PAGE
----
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the Subject of this Year's Historical CPC

Schliemann - this years CPCHe discovered treasures of ancient Troy and became known as the father of modern archaeology, all while suffering from excruciating ear pain, debilitating headaches, and progressive hearing loss. Heinrich Schliemann died in 1890 after undergoing one of the most advanced ear surgeries of the day, but the exact cause of his death has remained as elusive as the mysteries he explored in life.

Schliemannís death was the focus of the tenth annual Historical Clinicopathological Conference (CPC). The annual event investigates the cause of death or mysterious illness of historical figures. More than 300 alumni, faculty members and students attended the CPC, which was part of the 129th Medical Alumni Association Reunion.

" After studying personal letters and records chronicling his medical and surgical care, I believe that Schliemann died of a brain abscess caused by a bacterial infection contracted during surgery," says Hinrich Staecker, MD, PhD, associate professor of surgery at Maryland and surgeon at the VA Maryland Health Care System. Dr. Staecker, who specializes in hearing loss, revealed his conclusion during the program.

Dr. Hinrich Stoecker

Because he speaks several languages, Staecker was able to study the medical records and original correspondence between Schliemann and his wife. "The descriptions to Mrs. Schliemann of his condition and medical care, and the fact that files had obviously been removed from Schliemannís medical records, were the strongest clues about the cause of his death," he said.

Schliemannís past medical history included tuberculosis as a child and influenza, yellow fever, and malaria as an adult. At age 54, he noted a marked increase in his ear pain, progressive hearing loss, and burning headaches. Despite this, Schliemann continued with the excavations and his desire to become famous.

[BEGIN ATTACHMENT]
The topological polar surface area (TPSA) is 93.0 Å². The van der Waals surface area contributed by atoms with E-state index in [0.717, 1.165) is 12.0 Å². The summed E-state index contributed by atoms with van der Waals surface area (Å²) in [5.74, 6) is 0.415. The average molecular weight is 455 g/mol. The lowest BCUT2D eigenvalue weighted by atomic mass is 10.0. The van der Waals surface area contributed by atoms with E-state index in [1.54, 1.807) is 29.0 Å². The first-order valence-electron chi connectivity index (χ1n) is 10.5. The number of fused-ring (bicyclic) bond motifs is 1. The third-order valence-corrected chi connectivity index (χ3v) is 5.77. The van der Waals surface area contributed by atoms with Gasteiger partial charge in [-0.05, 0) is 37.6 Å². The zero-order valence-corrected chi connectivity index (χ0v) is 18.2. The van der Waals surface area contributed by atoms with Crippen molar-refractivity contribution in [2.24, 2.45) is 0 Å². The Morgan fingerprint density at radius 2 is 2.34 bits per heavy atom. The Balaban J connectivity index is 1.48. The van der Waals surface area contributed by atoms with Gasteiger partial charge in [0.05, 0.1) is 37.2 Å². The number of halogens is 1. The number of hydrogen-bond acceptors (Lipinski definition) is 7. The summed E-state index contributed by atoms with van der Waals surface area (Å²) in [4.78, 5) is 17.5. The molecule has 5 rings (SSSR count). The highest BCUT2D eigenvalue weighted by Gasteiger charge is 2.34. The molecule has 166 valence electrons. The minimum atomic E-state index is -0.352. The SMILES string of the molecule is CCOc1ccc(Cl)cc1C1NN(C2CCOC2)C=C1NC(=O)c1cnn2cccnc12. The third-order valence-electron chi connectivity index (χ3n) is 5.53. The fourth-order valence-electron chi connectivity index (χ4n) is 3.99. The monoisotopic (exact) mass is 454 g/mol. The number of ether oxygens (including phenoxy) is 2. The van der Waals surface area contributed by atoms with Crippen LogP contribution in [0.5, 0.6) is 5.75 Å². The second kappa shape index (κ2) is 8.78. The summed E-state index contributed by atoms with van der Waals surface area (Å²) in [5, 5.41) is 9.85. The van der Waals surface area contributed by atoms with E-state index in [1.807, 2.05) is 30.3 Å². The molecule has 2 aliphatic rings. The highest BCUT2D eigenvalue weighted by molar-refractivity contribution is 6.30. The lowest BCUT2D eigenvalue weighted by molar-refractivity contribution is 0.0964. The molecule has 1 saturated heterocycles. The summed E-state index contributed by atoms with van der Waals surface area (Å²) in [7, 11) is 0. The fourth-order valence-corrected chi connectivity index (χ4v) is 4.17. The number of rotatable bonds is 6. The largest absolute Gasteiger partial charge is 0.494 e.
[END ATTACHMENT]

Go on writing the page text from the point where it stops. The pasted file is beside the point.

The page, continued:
He was "energetic, intelligent, observant, rich, and pushy," according to scholar and historian Donald F. Easton, PhD, from London, who took part in the new excavations at Troy in the 1990s. "Also physically fit, Dr. Donald EastonSchliemann was particularly fond of swimming. Even on the coldest days and with ear pain, he would ride his horse to the nearest body of water to swim." At the CPC, Dr. Easton, who was awarded the Schliemann Medal of the Berlin Academy of Sciences, added historical perspective to Schliemannís achievements.

In November 1890, when his earaches and hearing loss had finally become intolerable, 68-year-old Schliemann underwent a newly developed surgical procedure to treat the infection in his left ear that had spread to the mastoid bone of the skull.

His surgeon, German ear specialist Professor Hermann Schwartze, and others, declared the operation a success. About a month later, however, while on business in Paris, Schliemann was struck by new pain and complete deafness in his left ear. From Paris, he went to Naples where he suddenly collapsed on Christmas Day.

Although conscious, he was unable to speak and by the next day began to exhibit signs of gradual right-sided paralysis. Surgeons opened his ear and reported that, "the trouble had attacked the brain." Schliemann died later that day.

Morton D. Kramer, '55 and Barbara FeinPast historical CPCs have explored the deaths of such notables as Edgar Alan Poe, Alexander the Great, Mozart, King Herod, and Florence Nightingale. The Medical Alumni Association expresses its appreciation to Morton D. Kramer, í55, for establishing an endowment fund through the Association to support the annual program.

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